Her situation is controversial for several reasons, which will become apparent as we go deeper into her personal story.

Our mystery lady is a very good sport, and extremely open about all aspects of her quest to get pregnant. As you may be able to imagine, from the fact that she’s willing to share her story with us, she has strong opinions on this subject. She’s also very funny. We’ve decided to call her Eve, although this isn’t her real name.

Why are women turning to unregulated sperm donors?

As fertility rates decline drastically in men and the economic effects of the pandemic and Brexit continue to bite, women are more in need of sperm donations – but struggling to afford it more than ever before. Not everyone is eligible for this type of treatment on the NHS, and the pandemic restrictions have further delayed fertility treatment for thousands of people. These factors are causing some women to turn to unregulated sperm donors through specialist websites, and increasingly on social media.

What does sperm donation from a private donor cost?

A single sperm donation via a regulated sperm bank can cost hundreds of pounds, while a pot of “magic” from a prolific and ethical donor can be just £35 to cover travel expenses. Sperm donations can even be had for free – if you can call having unprotected sex with a total stranger in exchange for their donation “free”.

Are sperm donations legal?

In the UK, it is legal for anyone to donate sperm to a person wishing to get pregnant. It is illegal to charge over £35 for a sperm donation, and this is purely to cover expenses.

Some unregulated sperm donors do this for altruistic or other reasons and may charge expenses, while others offer sperm donation as a benefit to encourage women to have sex with them.

The legality of sperm donation in the UK in this particular case, was complicated by the fact that this happened during the pandemic. It was actually illegal for strangers to have sex at some points during 2020, meaning that some sperm-donor babies conceived during the pandemic were sired illegally. It was also illegal for households to mix at all at times, even to personally deliver a socially-distanced pot of “magic potion” as it’s sometimes known. This made the sperm donation to our subject Eve extremely tricky at some points, but social distancing, and legal and safety protocols were followed by all parties at all times, and nobody got Coronavirus. While these restrictions did prevent a lot of donor and surrogate pregnancies from happening during the pandemic, some people legally navigated the restrictions on donors or surrogates by forming a support bubble, like our gay surrogate couple Harvey & Adam.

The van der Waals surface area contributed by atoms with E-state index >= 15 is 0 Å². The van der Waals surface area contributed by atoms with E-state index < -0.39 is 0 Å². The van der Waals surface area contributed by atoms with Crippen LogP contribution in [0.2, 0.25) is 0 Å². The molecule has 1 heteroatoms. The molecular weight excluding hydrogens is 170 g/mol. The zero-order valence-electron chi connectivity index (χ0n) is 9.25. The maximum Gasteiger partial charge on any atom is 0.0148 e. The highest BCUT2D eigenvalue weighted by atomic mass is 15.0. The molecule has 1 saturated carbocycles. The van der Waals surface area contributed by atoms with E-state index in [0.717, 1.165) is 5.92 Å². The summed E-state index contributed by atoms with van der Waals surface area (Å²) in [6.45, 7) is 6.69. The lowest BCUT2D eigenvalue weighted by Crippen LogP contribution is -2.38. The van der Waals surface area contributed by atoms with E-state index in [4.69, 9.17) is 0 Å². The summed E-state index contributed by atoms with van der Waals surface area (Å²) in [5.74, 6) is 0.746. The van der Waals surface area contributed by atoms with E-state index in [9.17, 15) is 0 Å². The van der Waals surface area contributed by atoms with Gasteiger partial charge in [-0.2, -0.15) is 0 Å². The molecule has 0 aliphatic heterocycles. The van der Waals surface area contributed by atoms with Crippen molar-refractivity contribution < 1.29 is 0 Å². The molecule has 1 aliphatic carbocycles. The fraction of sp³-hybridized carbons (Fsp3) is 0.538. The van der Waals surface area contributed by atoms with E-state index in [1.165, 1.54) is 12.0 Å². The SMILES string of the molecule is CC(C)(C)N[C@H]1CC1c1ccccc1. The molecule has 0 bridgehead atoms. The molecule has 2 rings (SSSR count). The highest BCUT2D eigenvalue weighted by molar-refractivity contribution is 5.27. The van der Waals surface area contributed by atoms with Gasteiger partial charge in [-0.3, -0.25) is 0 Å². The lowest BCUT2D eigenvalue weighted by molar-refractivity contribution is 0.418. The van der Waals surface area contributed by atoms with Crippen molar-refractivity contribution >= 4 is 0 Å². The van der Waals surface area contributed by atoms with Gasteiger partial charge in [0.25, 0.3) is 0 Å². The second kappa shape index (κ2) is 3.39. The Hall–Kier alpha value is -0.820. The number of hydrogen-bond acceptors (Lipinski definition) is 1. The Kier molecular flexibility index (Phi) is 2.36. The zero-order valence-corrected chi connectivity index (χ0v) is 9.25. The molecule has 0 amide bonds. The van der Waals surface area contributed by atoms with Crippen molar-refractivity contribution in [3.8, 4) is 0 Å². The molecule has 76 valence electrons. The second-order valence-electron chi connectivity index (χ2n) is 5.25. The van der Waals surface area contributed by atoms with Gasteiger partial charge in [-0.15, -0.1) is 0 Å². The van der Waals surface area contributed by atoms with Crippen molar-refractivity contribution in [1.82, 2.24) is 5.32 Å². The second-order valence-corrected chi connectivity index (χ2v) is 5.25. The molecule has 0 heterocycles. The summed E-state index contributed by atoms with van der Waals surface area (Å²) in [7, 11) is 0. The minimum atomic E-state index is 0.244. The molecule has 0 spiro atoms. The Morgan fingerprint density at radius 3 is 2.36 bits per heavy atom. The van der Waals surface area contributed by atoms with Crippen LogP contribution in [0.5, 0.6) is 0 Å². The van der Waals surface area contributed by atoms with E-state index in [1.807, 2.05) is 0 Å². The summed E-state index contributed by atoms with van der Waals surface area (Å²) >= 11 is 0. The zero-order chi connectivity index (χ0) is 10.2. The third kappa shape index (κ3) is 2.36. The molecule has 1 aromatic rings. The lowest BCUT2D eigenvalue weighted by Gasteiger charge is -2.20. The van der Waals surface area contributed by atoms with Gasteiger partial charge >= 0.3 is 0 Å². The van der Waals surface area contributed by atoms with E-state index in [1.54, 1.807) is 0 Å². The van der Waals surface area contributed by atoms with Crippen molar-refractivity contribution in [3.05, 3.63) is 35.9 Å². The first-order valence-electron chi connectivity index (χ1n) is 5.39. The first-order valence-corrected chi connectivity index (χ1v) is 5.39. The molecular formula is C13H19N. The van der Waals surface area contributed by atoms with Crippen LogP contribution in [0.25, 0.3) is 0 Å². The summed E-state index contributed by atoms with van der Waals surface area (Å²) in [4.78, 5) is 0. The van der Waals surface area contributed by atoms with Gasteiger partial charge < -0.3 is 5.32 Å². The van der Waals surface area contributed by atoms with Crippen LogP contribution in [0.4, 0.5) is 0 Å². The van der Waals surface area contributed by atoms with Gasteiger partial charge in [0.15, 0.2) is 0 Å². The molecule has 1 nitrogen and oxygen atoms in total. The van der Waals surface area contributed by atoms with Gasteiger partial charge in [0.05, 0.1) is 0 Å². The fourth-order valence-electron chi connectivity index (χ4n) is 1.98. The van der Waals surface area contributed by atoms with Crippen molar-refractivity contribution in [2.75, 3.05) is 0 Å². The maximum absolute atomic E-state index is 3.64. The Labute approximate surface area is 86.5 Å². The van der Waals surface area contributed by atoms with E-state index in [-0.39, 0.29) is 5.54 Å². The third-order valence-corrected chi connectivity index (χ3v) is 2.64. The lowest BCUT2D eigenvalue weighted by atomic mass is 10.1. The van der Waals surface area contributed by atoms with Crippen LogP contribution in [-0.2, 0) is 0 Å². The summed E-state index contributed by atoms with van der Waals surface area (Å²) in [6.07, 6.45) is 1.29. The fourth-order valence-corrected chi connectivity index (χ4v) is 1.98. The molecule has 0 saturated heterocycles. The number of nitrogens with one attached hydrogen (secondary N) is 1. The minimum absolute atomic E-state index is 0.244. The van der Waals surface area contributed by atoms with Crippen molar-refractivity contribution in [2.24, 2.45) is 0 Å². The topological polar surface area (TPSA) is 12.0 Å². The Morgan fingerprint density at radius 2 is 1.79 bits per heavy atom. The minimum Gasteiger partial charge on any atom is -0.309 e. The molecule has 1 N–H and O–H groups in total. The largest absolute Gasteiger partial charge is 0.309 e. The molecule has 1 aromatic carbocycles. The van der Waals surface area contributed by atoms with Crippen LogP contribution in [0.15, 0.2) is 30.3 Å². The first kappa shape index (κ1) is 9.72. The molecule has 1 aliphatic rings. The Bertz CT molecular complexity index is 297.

The status of “sperm donor” does not preclude men from being legally liable for the child’s upbringing and expenses under UK law. This leads to some sperm donors “covering their tracks” and being as untraceable as possible, in case they end up paying maintenance. Others are happy to take their chances, trusting the people they impregnate to respect their role as a sperm donor only, and not a parent.

Part 2

In part 2 of our report, we learn how Eve managed to find her sperm donor on Facebook & the hilarious mix-ups and confusion that occurred when she was new to the scene. We’ll also talk about some of the unregulated donor horror stories we learned about, from STDs to wives who didn’t tell their husband that they used a donor until they absolutely had to.


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13 hours ago

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We love this 🧚‍♀️ magical fertility fairy! 🍍🙏⭐️🌈

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Yeah Siri, sort it out please! 😂🍍Follow us for daily fertility content! We’re a verified Google news source & we post new content every day🍍
3 days ago